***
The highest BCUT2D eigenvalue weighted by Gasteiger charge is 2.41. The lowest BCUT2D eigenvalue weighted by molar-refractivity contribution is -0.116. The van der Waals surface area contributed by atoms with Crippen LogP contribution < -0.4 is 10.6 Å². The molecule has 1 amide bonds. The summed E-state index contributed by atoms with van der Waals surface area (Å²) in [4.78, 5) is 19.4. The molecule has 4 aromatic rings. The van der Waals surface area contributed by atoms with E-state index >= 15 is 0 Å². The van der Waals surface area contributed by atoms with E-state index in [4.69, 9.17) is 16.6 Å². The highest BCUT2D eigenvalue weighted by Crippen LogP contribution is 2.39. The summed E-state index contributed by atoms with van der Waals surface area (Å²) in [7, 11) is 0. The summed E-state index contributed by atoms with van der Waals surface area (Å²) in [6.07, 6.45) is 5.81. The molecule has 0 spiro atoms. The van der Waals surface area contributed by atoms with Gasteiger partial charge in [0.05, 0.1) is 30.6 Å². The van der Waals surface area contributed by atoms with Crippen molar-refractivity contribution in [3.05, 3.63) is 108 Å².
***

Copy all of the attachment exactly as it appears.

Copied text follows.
The highest BCUT2D eigenvalue weighted by Gasteiger charge is 2.41. The lowest BCUT2D eigenvalue weighted by molar-refractivity contribution is -0.116. The van der Waals surface area contributed by atoms with Crippen LogP contribution < -0.4 is 10.6 Å². The molecule has 1 amide bonds. The summed E-state index contributed by atoms with van der Waals surface area (Å²) in [4.78, 5) is 19.4. The molecule has 4 aromatic rings. The van der Waals surface area contributed by atoms with E-state index >= 15 is 0 Å². The van der Waals surface area contributed by atoms with E-state index in [4.69, 9.17) is 16.6 Å². The highest BCUT2D eigenvalue weighted by Crippen LogP contribution is 2.39. The summed E-state index contributed by atoms with van der Waals surface area (Å²) in [7, 11) is 0. The summed E-state index contributed by atoms with van der Waals surface area (Å²) in [6.07, 6.45) is 5.81. The molecule has 0 spiro atoms. The van der Waals surface area contributed by atoms with Gasteiger partial charge in [0.05, 0.1) is 30.6 Å². The van der Waals surface area contributed by atoms with Crippen molar-refractivity contribution in [3.05, 3.63) is 108 Å².